Sunday marked the fourth day that artist Peter Clough’s new solo show at Haul Gallery in Brooklyn was open to the public, and possibly the last. A powerful and engrossing exhibition of new videos filmed during a residency in the space—an unfinished basement beneath a beauty salon accessed from the sidewalk via a steep staircase—Exaltation of the Porous Body continues Clough’s explorations of power, submission, architecture and embodiment. Its centrepiece is a 14-minute video calmly, hypnotically narrated by Clough in which he appears completely naked save a few accessories (including a leather hood) and confined in a dog cage.
Given the content, gallery co-directors Erin Davis and Max C. Lee had posted a content warning on the sign at the gallery’s entrance, but that may be what ultimately drew the attention of a man claiming to be a representative of the building’s owner, who visited the space on Sunday (1 May).
“I was told that they sent a photo of our signs warning viewers that there is sexual content to the landlord, and that the landlord was upset by that,” Lee says. “The next thing I know, there’s a different guy and about seven [Fire Department of New York] crew members entering the basement and citing fire code violations.” He continues, “I explained that we can address those, and then the representative of the landlord was like, ‘You are trespassing, I’m calling the police’.”
Whether or not the New York Police Department was also summoned to the gallery is unclear, but after a conversation via FaceTime with a man said to be the building’s landlord, Lee, along with Davis and Clough, decided to close early. The gallery has remained closed to the public since.
This alleged act of censorship by a landlord operating through intimidation is complicated by the gallery’s rental arrangement, the building owner’s anonymity and the lack of protections for commercial tenants in New York City. The building in Downtown Brooklyn where the gallery is located, 368 Livingston Street, is owned by Livingston Street Realty Associates, an entity registered as a limited partnership that thereby has minimal public reporting requirements and is very difficult to trace back to any specific individuals.
Nevertheless, Livingston Street Realty Associates and their lawyers are quite active in court. The company is currently suing three of its tenants in the building for at least $192,000 in unpaid rent, much of it accumulated since the onset of the pandemic. (While residential tenants in New York were, until recently, afforded some protections by way of Covid-19 relief, protections for small businesses started being rolled back in March 2021.)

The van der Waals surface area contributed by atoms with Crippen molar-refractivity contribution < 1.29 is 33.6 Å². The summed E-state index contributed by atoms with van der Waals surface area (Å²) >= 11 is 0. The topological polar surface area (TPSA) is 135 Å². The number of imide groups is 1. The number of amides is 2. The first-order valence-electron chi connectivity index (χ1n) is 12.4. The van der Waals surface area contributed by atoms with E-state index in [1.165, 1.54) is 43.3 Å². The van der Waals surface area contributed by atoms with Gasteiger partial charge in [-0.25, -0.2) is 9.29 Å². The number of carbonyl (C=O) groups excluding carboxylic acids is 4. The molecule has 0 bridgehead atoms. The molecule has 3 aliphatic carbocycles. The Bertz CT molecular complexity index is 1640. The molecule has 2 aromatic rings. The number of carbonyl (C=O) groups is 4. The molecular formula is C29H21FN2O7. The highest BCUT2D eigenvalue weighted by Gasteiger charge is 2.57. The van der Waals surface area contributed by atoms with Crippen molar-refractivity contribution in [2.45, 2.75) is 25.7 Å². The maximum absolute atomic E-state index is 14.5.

“We’ve always been interested in showing in unconventional spaces,” Davis says, noting that the gallery had signed a one-year agreement to sublet the basement space from another tenant in the building in February and that Livingston Street Realty Associates was aware that the gallery was operating out of the space. “We’re not lawyers, but we’re learning quickly.”
“The basement cannot be used for commercial use and it violates the Certificate of Occupancy,” says Jeremy J. Krantz, a lawyer at Smith & Krantz, who represents Livingston Street Realty Associates. He provided a copy of the fire department summons from the 1 May visit, addressed to the business owner who sublet the basement to Haul Gallery, which states that in order to remedy the situation it must “immediately cease any commercial use of [the] basement”.
The gallerists and Clough believe the actions of the landlord and their representatives were entirely motivated by the content of the current exhibition, not any concerns about the fire code. Prior to the gallery moving in, a tattoo parlour operated out of the space without issue. But the precarity of the gallery’s rental arrangement has left it in a vulnerable position with little recourse.
“The selective enforcement of rules means spaces like this can operate at the margins, but also means they can easily be shut down or pushed out,” says Clough, whose previous exhibition at Haul Gallery, HEAD in 2019, was similarly staged in an unconventional, unfinished basement space and was also very explicit (though differently so) but did not provoke censorship. For now, he, Davis and Lee are exploring ways to show the present exhibition and continue Haul’s programming in a new location.
“We were told to our faces that this shutdown is happening because of the content of the show,” Lee says, “and it was made clear to us that the landlord is not interested in negotiating or us staying there at all, so we’re moving forward.”
The gallery’s very identity was formed, in a sense, by a previous legal dispute. In 2019 the gallery, then known as Uhaul Gallery, changed its name to Haul Gallery after the truck rental company U-Haul threatened legal action.